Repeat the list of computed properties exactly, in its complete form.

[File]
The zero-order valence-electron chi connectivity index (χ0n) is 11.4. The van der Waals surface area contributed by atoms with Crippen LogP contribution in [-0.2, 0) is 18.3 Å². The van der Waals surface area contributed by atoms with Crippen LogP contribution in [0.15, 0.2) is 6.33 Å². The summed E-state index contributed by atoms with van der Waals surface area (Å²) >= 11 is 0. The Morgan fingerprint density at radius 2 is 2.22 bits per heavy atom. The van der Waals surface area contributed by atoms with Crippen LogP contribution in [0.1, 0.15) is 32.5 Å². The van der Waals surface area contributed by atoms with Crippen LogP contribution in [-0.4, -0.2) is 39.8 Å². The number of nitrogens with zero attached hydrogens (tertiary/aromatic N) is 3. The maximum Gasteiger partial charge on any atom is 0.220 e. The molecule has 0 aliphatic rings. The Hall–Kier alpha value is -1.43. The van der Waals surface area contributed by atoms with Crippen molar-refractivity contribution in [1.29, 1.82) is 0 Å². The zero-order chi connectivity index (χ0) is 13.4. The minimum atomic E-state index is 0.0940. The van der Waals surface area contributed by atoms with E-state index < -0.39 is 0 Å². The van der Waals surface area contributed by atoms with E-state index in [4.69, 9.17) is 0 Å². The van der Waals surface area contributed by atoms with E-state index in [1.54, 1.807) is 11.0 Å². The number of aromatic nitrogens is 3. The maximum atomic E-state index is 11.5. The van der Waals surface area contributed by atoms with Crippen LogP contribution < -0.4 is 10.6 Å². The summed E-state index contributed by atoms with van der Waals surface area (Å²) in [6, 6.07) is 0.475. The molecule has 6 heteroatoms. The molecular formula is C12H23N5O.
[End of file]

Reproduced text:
The zero-order valence-electron chi connectivity index (χ0n) is 11.4. The van der Waals surface area contributed by atoms with Crippen LogP contribution in [-0.2, 0) is 18.3 Å². The van der Waals surface area contributed by atoms with Crippen LogP contribution in [0.15, 0.2) is 6.33 Å². The summed E-state index contributed by atoms with van der Waals surface area (Å²) >= 11 is 0. The Morgan fingerprint density at radius 2 is 2.22 bits per heavy atom. The van der Waals surface area contributed by atoms with Crippen LogP contribution in [0.1, 0.15) is 32.5 Å². The van der Waals surface area contributed by atoms with Crippen LogP contribution in [-0.4, -0.2) is 39.8 Å². The number of nitrogens with zero attached hydrogens (tertiary/aromatic N) is 3. The maximum Gasteiger partial charge on any atom is 0.220 e. The molecule has 0 aliphatic rings. The Hall–Kier alpha value is -1.43. The van der Waals surface area contributed by atoms with Crippen molar-refractivity contribution in [1.29, 1.82) is 0 Å². The zero-order chi connectivity index (χ0) is 13.4. The minimum atomic E-state index is 0.0940. The van der Waals surface area contributed by atoms with E-state index < -0.39 is 0 Å². The van der Waals surface area contributed by atoms with E-state index in [4.69, 9.17) is 0 Å². The van der Waals surface area contributed by atoms with E-state index in [1.54, 1.807) is 11.0 Å². The number of aromatic nitrogens is 3. The maximum atomic E-state index is 11.5. The van der Waals surface area contributed by atoms with Crippen LogP contribution < -0.4 is 10.6 Å². The summed E-state index contributed by atoms with van der Waals surface area (Å²) in [6, 6.07) is 0.475. The molecule has 6 heteroatoms. The molecular formula is C12H23N5O.